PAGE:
Sustainability already makes up large chunk of the railway industry’s appeal.
But given the competitive nature of the mobility market, companies must innovate – full steam ahead – and find smarter ways of lowering rail’s existing carbon footprint even further.
The green credentials of trains are certainly impressive. After all, passenger rail transport requires less than one-tenth of the energy required to move an individual via a traditional car or airplane.
Moreover, rail emits considerably less carbon dioxide than equivalent travel forms and is the only mode of transport that has consistently managed to reduce its greenhouse gas emissions year-on-year since the 1990s. Other forms of environmental pollution, noise, and congestion are also many times lower. On top of that, railways carry a social dividend: train travel, unlike cars, provides socially inclusive mobility, while the societal costs associated with accidents are far reduced compared to road transport.
Yet, despite these benefits, rail still accounts for around seven percent of global passenger and freight transport activity in passenger- and ton-kilometers. Even within Europe, rail’s market share of freight has been slipping, falling from above 18 percent to below 17 percent in recent years. What, then, is holding rail transport back?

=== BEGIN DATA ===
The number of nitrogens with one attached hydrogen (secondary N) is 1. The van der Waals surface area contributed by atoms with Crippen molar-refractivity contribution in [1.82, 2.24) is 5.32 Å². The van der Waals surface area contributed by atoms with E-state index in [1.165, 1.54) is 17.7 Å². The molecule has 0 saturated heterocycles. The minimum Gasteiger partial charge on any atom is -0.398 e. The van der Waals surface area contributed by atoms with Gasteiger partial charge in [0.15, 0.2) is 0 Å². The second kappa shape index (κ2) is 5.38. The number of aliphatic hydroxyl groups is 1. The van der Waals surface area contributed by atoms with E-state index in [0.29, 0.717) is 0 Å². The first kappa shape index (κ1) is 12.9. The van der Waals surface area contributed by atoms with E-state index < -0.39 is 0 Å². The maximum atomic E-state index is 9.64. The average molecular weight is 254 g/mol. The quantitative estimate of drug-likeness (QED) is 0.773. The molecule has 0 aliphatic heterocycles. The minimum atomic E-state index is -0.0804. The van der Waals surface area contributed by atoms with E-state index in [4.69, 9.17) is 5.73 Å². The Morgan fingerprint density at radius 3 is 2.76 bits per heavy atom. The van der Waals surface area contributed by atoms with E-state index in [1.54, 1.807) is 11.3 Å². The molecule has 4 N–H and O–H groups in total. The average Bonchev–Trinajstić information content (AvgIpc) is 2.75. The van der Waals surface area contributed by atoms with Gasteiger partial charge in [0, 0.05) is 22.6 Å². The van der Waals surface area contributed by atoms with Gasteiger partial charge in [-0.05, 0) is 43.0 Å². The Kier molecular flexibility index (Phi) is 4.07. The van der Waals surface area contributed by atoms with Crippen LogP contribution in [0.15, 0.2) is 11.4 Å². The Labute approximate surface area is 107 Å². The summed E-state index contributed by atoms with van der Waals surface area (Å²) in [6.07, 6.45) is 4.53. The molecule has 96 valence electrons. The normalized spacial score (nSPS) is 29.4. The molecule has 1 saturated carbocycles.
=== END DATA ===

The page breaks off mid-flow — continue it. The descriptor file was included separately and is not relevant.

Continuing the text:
Today’s customers simply expect that companies take industrial decarbonization seriously. It should be a given. What really matters is the implementation and provision of effective energy- and waste-management solutions in support of sustainable processes. Fortunately for SKF’s customers, this is where the company thrives.
Offering bearing remanufacturing facilities, highly efficient lubrication solutions, and a range of digital solutions for condition monitoring and more, SKF is keen to play a key role in a shift back to rail – and usher in a new era of sustainable fleet possibilities. Furthermore, the company wants to support rail operators as they aim to run cleaner, safer, and for longer than ever before.
Find out how SKF achieves this by browsing news and updates on this webpage and registering for our Railvolutionary webinar series. In our first episode with Katarina Wising on Wednesday, March 29, you can learn how SKF is implementing, not only current, but also best practices and how SKF is supporting, for example, the modal shift to a circular economy, as well as helping reduce emissions and waste with a range of environmentally friendly solutions and services.
This article was originally published by SKF.
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